Below are examples of artwork from the past and present, antique and contemporary, that especially appeal to me. I think it’s important to have influences, and even more important to be aware of what they are.
Above from left to right – Death the Bride by Thomas Cooper Gotch, Memento Mori by Tom Bagshaw. Bagshaw’s halo in the above piece reminds me of details from Paul Delaroche’s paintings dealing with the subject of death. Bagshaw’s work is an example of what painterly effects can be achieved through digital media.
Below are some links to some sites that sustain me a bit, especially when it comes to breaking down the process and solving technical issues. Though I have to be careful not to let myself get too sucked into reading about painting and drawing rather than actually doing it.
Image heavy with concept photos I’ve taken before I really knew what I needed out of a photograph. These are all born out of ambition, ignorance and the good humor of models(specifically here Mary and Kayla) kind enough to work with me…
I’m clearly taken with the idea of ectoplasm.
Some of the shots from these shoots could have become the basis of an interesting composition except for mistakes and overestimating my own ability to invent. I am not capable, not yet, of figuring out what the eff is going on with with their mouths in some of the pictures. If I had been smart I would have taken pictures of them in the same pose but sans the plastic wrap/cheese cloth/tulle floating out of their mouths.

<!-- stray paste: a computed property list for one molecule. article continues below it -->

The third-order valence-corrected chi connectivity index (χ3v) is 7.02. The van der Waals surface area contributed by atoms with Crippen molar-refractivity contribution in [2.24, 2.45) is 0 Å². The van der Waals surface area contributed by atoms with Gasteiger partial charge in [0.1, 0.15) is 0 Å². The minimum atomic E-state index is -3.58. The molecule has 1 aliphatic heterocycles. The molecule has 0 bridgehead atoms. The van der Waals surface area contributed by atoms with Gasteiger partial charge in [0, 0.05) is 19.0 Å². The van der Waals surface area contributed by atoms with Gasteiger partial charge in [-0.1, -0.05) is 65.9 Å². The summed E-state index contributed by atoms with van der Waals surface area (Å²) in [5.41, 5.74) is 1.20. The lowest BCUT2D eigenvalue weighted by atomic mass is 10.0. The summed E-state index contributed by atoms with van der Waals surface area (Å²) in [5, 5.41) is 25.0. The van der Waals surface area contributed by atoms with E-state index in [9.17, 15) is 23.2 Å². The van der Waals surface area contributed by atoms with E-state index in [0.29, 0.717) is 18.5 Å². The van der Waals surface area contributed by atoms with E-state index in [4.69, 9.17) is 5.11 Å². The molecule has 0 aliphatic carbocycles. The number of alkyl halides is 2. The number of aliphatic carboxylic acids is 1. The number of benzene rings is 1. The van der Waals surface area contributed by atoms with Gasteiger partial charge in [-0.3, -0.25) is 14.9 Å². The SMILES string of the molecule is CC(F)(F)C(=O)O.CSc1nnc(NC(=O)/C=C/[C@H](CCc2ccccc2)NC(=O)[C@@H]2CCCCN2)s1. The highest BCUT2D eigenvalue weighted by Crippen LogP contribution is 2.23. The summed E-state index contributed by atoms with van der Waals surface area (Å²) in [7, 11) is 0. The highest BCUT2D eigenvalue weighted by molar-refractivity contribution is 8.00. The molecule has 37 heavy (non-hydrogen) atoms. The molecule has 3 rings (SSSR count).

Some of the angles are awkward as well. I tend to dislike paintings done from the perspective only a camera could capture yet I’ve find myself making that mistake over and over again.
Then add in my lack of interest in using a camera correctly and not understanding what type of lighting I would need to give me enough information to paint from.
I’m sharing these to explain my process a bit but also because I simply find the above photos interesting.
It took me forever to get something edited from the shoot I did with Cora Dietz. Jason helped me with most of the editing with his photoshop skills. I was attempting to concept out some future paintings and Cora was awesome enough to help out. Our friend Elizabeth Tolley did her make up and hair.
Above is a painting I found by Leonor Fini of Joseph Sheridan Le Fanu’s lady vampire Carmilla. Bram Stoker is said to be inspired by Le Fanu’s story, so yes, Carmilla is a work older than Dracula. If you are a Vampire Hunter D fan you will probably recognize the name. The villainess in the second movie shares the name.
I honestly am not much of a vampire fan, or at least not of pop culture’s latest incarnation of the vampire. I can’t stand the sight of blood, real or fake. It doesn’t scare me really, but it makes me feel slightly sick and I can’t get the taste of iron out of my mouth when seeing it.
I did enjoy the story of Carmilla though. Atleast from what I’ve read about it and heard in the below linked radio play produced by the horror series Nightfall Have a listen. It’s hosted on my site so you can listen to it on it’s own page or download it.
I won’t bother to describe it except to say that it’s less bloody and more interesting than typical gory vampire fare. I have downloaded the short story to my nook but haven’t read it yet. You can find it online to download here.